With the bottlenecks of driver shortages, hours available, and rising costs of operation , consolidation in the trucking and freight space is expected to accelerate in 2019. Although, it’s not only freight companies that will see change; the growth of technology, 3PLs, 4PLs, and telematics companies creates significant consolidation opportunities. Technology and telematics companies are of particular interest because they already offer sophisticated solutions and have a captive customer base. Acquisition of these players by OEMs, freight companies, or non-industry players will dramatically enhance available and future solutions.

Why it matters
For those operating in the market, competitive threats can quickly change and escalate, and acquisitions of technology providers can be significant.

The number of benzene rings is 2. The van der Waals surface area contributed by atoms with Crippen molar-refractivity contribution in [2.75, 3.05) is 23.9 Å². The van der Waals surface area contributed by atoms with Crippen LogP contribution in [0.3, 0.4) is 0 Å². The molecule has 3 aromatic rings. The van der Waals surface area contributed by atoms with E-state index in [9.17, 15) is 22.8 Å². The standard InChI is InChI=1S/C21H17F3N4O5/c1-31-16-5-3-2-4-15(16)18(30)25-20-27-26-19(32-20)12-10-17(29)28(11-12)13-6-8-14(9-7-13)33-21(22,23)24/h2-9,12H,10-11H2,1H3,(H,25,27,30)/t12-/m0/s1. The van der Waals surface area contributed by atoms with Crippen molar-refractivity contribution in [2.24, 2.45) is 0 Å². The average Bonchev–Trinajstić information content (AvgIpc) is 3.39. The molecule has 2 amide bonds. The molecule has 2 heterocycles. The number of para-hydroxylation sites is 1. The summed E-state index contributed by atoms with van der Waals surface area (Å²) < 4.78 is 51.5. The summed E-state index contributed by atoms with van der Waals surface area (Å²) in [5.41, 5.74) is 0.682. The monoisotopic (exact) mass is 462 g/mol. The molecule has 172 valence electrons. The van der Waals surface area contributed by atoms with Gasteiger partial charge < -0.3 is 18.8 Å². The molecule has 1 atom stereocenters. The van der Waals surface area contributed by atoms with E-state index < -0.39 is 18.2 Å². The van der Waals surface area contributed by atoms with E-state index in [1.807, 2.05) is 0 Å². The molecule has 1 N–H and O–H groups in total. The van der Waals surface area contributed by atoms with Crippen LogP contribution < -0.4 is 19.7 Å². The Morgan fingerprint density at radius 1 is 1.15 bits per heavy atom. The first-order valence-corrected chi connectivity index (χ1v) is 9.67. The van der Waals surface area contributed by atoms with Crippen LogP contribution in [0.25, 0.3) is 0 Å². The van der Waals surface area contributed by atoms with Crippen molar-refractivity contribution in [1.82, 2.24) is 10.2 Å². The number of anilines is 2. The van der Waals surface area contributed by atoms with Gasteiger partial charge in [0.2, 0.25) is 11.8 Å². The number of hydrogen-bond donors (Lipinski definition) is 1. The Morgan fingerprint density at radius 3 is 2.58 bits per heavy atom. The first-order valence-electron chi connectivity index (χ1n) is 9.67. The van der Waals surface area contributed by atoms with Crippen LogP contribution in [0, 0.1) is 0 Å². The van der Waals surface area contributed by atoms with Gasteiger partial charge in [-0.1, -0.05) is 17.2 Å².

It’s expected that large companies will get larger. Owning more of the value chain or shoring-up capability gaps/ coverage is expected as companies pursue lowering costs or eliminating bottlenecks.

Consolidation can bring chaos or interesting opportunities.

What to Consider
Here are some considerations to think about when seeking to connect competitive intelligence to the critical topic of transportation and logistics:

  • Understand what your organization is doing regarding freight strategies and the possible opportunities the future holds. Chances are, topics like on-demand freight and consolidation may not be high frequency topics, although they should be.
  • Identify whether your competition has adopted strategies to address new technology, such as electrification or on-demand freight technology in their businesses and, if you can, how it has worked for them. Early warnings here can make huge differences.